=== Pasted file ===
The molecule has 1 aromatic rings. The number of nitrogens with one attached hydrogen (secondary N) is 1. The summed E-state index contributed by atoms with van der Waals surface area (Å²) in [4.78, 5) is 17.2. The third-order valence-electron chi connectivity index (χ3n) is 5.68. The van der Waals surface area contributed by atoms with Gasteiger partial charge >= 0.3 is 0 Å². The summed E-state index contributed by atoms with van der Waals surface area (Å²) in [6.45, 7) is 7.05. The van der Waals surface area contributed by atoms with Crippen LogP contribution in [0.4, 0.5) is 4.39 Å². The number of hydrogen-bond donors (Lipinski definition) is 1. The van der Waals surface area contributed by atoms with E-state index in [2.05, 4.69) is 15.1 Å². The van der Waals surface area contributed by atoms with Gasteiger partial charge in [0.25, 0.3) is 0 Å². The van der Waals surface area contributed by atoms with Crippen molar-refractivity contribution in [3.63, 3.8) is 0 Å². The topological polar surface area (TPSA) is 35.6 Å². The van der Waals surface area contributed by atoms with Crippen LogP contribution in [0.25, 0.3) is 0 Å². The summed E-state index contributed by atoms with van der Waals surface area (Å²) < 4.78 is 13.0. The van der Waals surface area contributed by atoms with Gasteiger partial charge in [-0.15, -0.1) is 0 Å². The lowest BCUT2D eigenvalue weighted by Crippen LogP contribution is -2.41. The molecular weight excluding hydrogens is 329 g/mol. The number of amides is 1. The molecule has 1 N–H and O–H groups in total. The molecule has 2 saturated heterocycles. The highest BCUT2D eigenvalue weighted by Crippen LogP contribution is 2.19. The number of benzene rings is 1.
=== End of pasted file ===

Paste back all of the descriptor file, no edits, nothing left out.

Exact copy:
The molecule has 1 aromatic rings. The number of nitrogens with one attached hydrogen (secondary N) is 1. The summed E-state index contributed by atoms with van der Waals surface area (Å²) in [4.78, 5) is 17.2. The third-order valence-electron chi connectivity index (χ3n) is 5.68. The van der Waals surface area contributed by atoms with Gasteiger partial charge >= 0.3 is 0 Å². The summed E-state index contributed by atoms with van der Waals surface area (Å²) in [6.45, 7) is 7.05. The van der Waals surface area contributed by atoms with Crippen LogP contribution in [0.4, 0.5) is 4.39 Å². The number of hydrogen-bond donors (Lipinski definition) is 1. The van der Waals surface area contributed by atoms with E-state index in [2.05, 4.69) is 15.1 Å². The van der Waals surface area contributed by atoms with Gasteiger partial charge in [0.25, 0.3) is 0 Å². The van der Waals surface area contributed by atoms with Crippen molar-refractivity contribution in [3.63, 3.8) is 0 Å². The topological polar surface area (TPSA) is 35.6 Å². The van der Waals surface area contributed by atoms with Crippen LogP contribution in [0.25, 0.3) is 0 Å². The summed E-state index contributed by atoms with van der Waals surface area (Å²) < 4.78 is 13.0. The van der Waals surface area contributed by atoms with Gasteiger partial charge in [-0.15, -0.1) is 0 Å². The lowest BCUT2D eigenvalue weighted by Crippen LogP contribution is -2.41. The molecular weight excluding hydrogens is 329 g/mol. The number of amides is 1. The molecule has 1 N–H and O–H groups in total. The molecule has 2 saturated heterocycles. The highest BCUT2D eigenvalue weighted by Crippen LogP contribution is 2.19. The number of benzene rings is 1.